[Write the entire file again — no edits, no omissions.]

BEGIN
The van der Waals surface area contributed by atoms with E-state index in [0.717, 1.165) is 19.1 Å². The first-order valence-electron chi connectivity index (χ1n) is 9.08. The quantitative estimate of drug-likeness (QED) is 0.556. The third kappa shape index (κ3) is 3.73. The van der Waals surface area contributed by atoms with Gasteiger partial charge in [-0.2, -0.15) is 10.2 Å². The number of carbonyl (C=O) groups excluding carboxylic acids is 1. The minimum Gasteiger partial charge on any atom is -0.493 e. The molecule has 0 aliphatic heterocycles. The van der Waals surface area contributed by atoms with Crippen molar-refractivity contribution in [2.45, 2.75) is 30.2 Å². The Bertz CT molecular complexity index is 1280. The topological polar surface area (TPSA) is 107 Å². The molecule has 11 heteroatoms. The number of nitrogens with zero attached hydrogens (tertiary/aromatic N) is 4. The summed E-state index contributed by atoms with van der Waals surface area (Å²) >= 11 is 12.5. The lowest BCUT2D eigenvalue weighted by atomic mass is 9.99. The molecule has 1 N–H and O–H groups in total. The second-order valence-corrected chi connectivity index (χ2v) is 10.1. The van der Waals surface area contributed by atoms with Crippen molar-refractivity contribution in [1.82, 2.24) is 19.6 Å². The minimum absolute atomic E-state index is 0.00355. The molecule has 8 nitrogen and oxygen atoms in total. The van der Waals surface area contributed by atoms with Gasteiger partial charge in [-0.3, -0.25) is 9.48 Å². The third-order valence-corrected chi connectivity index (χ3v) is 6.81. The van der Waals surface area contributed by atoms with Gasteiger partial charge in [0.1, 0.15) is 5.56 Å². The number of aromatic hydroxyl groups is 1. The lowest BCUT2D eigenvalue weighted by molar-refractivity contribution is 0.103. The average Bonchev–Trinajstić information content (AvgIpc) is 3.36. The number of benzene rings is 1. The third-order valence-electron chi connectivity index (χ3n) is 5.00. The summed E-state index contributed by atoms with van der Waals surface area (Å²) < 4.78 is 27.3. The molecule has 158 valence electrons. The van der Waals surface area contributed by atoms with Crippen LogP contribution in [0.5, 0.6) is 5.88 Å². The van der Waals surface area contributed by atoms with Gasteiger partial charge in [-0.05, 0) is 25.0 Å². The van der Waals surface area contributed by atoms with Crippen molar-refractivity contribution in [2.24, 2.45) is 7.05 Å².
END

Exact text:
The van der Waals surface area contributed by atoms with E-state index in [0.717, 1.165) is 19.1 Å². The first-order valence-electron chi connectivity index (χ1n) is 9.08. The quantitative estimate of drug-likeness (QED) is 0.556. The third kappa shape index (κ3) is 3.73. The van der Waals surface area contributed by atoms with Gasteiger partial charge in [-0.2, -0.15) is 10.2 Å². The number of carbonyl (C=O) groups excluding carboxylic acids is 1. The minimum Gasteiger partial charge on any atom is -0.493 e. The molecule has 0 aliphatic heterocycles. The van der Waals surface area contributed by atoms with Crippen molar-refractivity contribution in [2.45, 2.75) is 30.2 Å². The Bertz CT molecular complexity index is 1280. The topological polar surface area (TPSA) is 107 Å². The molecule has 11 heteroatoms. The number of nitrogens with zero attached hydrogens (tertiary/aromatic N) is 4. The summed E-state index contributed by atoms with van der Waals surface area (Å²) >= 11 is 12.5. The lowest BCUT2D eigenvalue weighted by atomic mass is 9.99. The molecule has 1 N–H and O–H groups in total. The second-order valence-corrected chi connectivity index (χ2v) is 10.1. The van der Waals surface area contributed by atoms with Crippen molar-refractivity contribution in [1.82, 2.24) is 19.6 Å². The minimum absolute atomic E-state index is 0.00355. The molecule has 8 nitrogen and oxygen atoms in total. The van der Waals surface area contributed by atoms with Gasteiger partial charge in [-0.3, -0.25) is 9.48 Å². The third-order valence-corrected chi connectivity index (χ3v) is 6.81. The van der Waals surface area contributed by atoms with Gasteiger partial charge in [0.1, 0.15) is 5.56 Å². The number of aromatic hydroxyl groups is 1. The lowest BCUT2D eigenvalue weighted by molar-refractivity contribution is 0.103. The average Bonchev–Trinajstić information content (AvgIpc) is 3.36. The number of benzene rings is 1. The third-order valence-electron chi connectivity index (χ3n) is 5.00. The summed E-state index contributed by atoms with van der Waals surface area (Å²) < 4.78 is 27.3. The molecule has 158 valence electrons. The van der Waals surface area contributed by atoms with Crippen LogP contribution in [0.5, 0.6) is 5.88 Å². The van der Waals surface area contributed by atoms with Gasteiger partial charge in [-0.05, 0) is 25.0 Å². The van der Waals surface area contributed by atoms with Crippen molar-refractivity contribution in [2.24, 2.45) is 7.05 Å².